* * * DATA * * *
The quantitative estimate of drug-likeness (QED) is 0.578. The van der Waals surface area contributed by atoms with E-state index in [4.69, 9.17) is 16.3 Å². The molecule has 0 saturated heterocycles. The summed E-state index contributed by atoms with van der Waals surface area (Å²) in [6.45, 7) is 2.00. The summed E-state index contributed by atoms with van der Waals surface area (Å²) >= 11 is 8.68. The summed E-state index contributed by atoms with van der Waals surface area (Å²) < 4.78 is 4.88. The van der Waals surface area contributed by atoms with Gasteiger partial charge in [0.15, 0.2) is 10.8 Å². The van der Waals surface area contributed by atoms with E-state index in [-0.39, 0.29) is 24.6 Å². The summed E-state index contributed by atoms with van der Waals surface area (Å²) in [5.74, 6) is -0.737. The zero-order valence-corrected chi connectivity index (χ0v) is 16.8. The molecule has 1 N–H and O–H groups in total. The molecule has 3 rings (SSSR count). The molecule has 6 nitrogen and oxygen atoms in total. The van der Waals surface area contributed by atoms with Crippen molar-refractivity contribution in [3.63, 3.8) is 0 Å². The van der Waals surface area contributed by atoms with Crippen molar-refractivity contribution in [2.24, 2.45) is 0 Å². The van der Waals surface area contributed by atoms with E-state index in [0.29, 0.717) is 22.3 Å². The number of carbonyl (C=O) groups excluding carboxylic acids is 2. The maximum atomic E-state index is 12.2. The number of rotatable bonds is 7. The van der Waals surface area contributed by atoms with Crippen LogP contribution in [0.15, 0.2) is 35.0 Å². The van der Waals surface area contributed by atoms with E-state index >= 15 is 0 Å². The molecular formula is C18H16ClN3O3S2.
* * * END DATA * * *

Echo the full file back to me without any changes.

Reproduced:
The quantitative estimate of drug-likeness (QED) is 0.578. The van der Waals surface area contributed by atoms with E-state index in [4.69, 9.17) is 16.3 Å². The molecule has 0 saturated heterocycles. The summed E-state index contributed by atoms with van der Waals surface area (Å²) in [6.45, 7) is 2.00. The summed E-state index contributed by atoms with van der Waals surface area (Å²) >= 11 is 8.68. The summed E-state index contributed by atoms with van der Waals surface area (Å²) < 4.78 is 4.88. The van der Waals surface area contributed by atoms with Gasteiger partial charge in [0.15, 0.2) is 10.8 Å². The van der Waals surface area contributed by atoms with E-state index in [-0.39, 0.29) is 24.6 Å². The summed E-state index contributed by atoms with van der Waals surface area (Å²) in [5.74, 6) is -0.737. The zero-order valence-corrected chi connectivity index (χ0v) is 16.8. The molecule has 1 N–H and O–H groups in total. The molecule has 3 rings (SSSR count). The molecule has 6 nitrogen and oxygen atoms in total. The van der Waals surface area contributed by atoms with Crippen molar-refractivity contribution in [3.63, 3.8) is 0 Å². The van der Waals surface area contributed by atoms with Crippen molar-refractivity contribution in [2.24, 2.45) is 0 Å². The van der Waals surface area contributed by atoms with E-state index in [0.29, 0.717) is 22.3 Å². The number of carbonyl (C=O) groups excluding carboxylic acids is 2. The maximum atomic E-state index is 12.2. The number of rotatable bonds is 7. The van der Waals surface area contributed by atoms with Crippen LogP contribution in [0.15, 0.2) is 35.0 Å². The van der Waals surface area contributed by atoms with E-state index >= 15 is 0 Å². The molecular formula is C18H16ClN3O3S2.